Summary of book IV

A LAW about the marriage of patricians and plebeians was carried by the tribunes, after a violent struggle, against the opposition of the patricians. The tribunes . . .1 of the plebs. For some years the affairs of the Roman People at home and in the field were administered through this kind of magistracy. Likewise censors were then elected for the first time. The land taken from the Ardeates by the decision of the people was restored and colonists were sent out to it. When the Roman People was in sore straits on account of a famine, Spurius Maelius, a Roman knight, distributed corn to the people at his own expense. Having by this act gained the favour of the plebs, he aimed at royal power and was killed by Gaius Servilius Ahala, the master of the horse, at the command of the dictator Quintus2 Cincinnatus; Lucius Minucius gave evidence against him and was presented with a gilded ox. When the envoys of the Romans had been slain by the Fidenates, because they had fallen in the service of the state, statues were erected to them on the rostra. Cornelius Cossus, the military tribune, killed Tolumnius, king of the Veientes, and returned with the second spoils of honour. Mamercus Aemilius, the dictator, limited the office of censor, which was wont to be held for five years, to the period of eighteen months; for this he was stigmatized by the senators. Fidenae was subjugated and colonists were sent thither; the Fidenates, having slain these men and revolted, were defeated by Mamercus Aemilius the dictator, and Fidenae was captured. A conspiracy of the slaves was suppressed. Postumius, the military tribune, was for his cruelty put to death by his army. Pay from the public treasury was then for the first time given the soldiers. It contains also campaigns waged against the Volsci and the Fidenates and the Faliscans.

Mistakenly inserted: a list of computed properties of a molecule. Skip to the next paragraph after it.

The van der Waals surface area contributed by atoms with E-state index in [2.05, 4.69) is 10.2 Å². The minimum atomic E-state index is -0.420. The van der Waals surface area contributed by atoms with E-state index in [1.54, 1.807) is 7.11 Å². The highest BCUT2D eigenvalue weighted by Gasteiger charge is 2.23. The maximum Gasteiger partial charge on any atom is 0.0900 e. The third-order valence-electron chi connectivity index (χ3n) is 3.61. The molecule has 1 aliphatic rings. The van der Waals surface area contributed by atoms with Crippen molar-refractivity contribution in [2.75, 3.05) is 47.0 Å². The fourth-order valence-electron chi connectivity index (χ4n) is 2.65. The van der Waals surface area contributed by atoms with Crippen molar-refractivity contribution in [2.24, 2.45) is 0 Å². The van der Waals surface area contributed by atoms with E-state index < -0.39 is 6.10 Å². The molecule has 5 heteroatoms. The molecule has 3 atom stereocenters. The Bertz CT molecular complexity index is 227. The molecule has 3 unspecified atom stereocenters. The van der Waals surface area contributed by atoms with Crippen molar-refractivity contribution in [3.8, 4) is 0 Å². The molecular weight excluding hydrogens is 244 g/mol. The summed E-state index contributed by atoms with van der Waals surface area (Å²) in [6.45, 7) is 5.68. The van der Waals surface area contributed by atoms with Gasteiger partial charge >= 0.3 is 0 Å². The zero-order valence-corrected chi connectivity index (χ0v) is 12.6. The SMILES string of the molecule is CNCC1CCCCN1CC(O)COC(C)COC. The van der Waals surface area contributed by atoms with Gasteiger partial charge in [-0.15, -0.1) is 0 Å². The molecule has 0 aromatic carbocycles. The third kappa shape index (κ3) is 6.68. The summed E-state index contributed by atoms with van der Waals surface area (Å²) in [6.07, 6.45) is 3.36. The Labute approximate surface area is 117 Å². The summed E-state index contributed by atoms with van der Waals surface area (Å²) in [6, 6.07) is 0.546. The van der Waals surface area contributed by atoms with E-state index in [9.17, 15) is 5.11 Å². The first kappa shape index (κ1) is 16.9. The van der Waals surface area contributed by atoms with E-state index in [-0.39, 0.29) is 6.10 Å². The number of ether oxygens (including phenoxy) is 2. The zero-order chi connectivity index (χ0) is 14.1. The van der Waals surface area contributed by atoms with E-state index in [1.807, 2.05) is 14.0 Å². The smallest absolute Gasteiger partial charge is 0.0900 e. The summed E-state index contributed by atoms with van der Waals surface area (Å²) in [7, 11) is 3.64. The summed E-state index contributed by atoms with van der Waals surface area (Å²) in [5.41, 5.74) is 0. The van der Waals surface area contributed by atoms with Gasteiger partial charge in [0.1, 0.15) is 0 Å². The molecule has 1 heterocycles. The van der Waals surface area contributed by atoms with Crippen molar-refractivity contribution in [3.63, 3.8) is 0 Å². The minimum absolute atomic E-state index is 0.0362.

[p. 461]

1 The institution of military tribunes was evidently recorded in the words that have been lost.

2 A mistake for Quinctius.

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load focus English (Benjamin Oliver Foster, Ph.D., 1922)
load focus Latin (Robert Seymour Conway, Charles Flamstead Walters, 1914)
load focus English (D. Spillan, A.M., M.D., 1857)
load focus Latin (Benjamin Oliver Foster, Ph.D., 1922)
load focus Latin (W. Weissenborn, H. J. Müller, 1898)
load focus English (Rev. Canon Roberts, 1912)
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